Are Miracles the Norm for Today?

Acts 17:11

Last week we delivered a foundational message on which we plan to build a series concerning the 'Modern-day Charismatic' movement. The term comes from the use of the Greek word 'Charis' which means 'gift', with the usual emphasis on the gift of tongues and healings.

Remember, we said that there were two basic approaches to Christianity.

It is my position, and the position of this church, that we use the Word of God to evaluate all experience, teachings, or writings. It is not my desire to be unkind toward anyone, but we need to be like the Bereans in Acts 17:11. We should commit ourselves to searching the Scriptures and feeding upon God's Word.

What about judgment? Jesus commanded, "Judge righteous judgment." (Jn. 7:24). He told a man, "Thou hast rightly judged." (Lk. 7:43). To others the Lord asked, "Why even of yourselves judge ye not what is right?" (Lk. 12:57). Paul wrote to the Corinthian church, "Judge ye what I say." 1 Co. 10:15). "He that is spiritual judgeth all things." (1 Co. 2:15). It is our positive duty to judge. Jesus warned us to "Beware of false prophets!" (Mt. 7:15). The only way we can know the false prophets is to judge them by the only standard that we have; the Word of God. Note: Isaiah 8:20, "To the Law and to the Testimony: if they speak not according to THIS WORD, it is because there is NO LIGHT in them." Jesus said, "Ye shall know them by their fruits." (Mt. 7:16).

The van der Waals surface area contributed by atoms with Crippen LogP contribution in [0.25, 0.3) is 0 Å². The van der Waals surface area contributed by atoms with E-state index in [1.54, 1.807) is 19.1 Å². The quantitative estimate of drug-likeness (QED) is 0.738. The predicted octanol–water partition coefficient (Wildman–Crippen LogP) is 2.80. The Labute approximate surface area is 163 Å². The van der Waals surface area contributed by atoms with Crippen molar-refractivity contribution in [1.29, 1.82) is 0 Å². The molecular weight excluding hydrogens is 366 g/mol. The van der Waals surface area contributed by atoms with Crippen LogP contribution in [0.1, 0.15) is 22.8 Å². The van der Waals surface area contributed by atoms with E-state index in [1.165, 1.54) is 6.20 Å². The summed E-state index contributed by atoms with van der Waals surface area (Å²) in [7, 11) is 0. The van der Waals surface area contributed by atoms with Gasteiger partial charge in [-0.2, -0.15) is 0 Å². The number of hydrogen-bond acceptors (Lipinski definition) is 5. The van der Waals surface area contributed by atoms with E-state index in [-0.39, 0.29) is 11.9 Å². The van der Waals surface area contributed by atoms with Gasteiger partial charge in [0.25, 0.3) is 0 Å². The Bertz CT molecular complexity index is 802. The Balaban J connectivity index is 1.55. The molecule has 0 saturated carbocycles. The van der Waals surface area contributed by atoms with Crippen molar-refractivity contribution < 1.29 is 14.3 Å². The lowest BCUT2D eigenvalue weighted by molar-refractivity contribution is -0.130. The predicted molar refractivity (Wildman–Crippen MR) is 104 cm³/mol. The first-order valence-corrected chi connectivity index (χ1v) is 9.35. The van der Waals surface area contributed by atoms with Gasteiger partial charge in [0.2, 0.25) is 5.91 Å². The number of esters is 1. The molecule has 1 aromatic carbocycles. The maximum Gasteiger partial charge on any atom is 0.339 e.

Let me give you a brief history of the movement. Charles F. Parham is known as the 'father of pentecostal movements'. He founded the Bethel Bible College in Topeka, Kansas in 1900. He gave the student body an assignment to research the topic, "The evidence of the baptism of the Holy Spirit." They all set about to discover what it was, if it was for today, and how to get it. Their conclusions are as follows:

The question we want to address this evening is this: "Are miracles the norm for today?" Is God doing things today the way He did during the apostolic period? Should all Christians be receiving revelation, visions, voices, tongues, the power to heal, and the ability to perform miracles? Definition of a miracle: A suprnatural intrusion into the natural law that can have no other explanation other than that God is acting.


II. What about today?

Conclusion: The question we addressed this evening is this: Are miracles the norm for today? The answer is NO! Now please do not misunderstand me. God is still God. All around us we evidence of His marvelous work: in the salvation of souls here and around the world, in the healing of illness in answer to prayers, in providential circumstances which brings glory to Himself. What God does in us and through us today is not the same thing that He did in the apostolic age because He had a special purpose for the apostles, and that purpose was served. He also has a special purpose for us, and what He does in us, for us, and through us will be marvelous because He is a marvelous God! Our promise for today is not found in Mark 16:17-18, but is in Ephesians 3:20.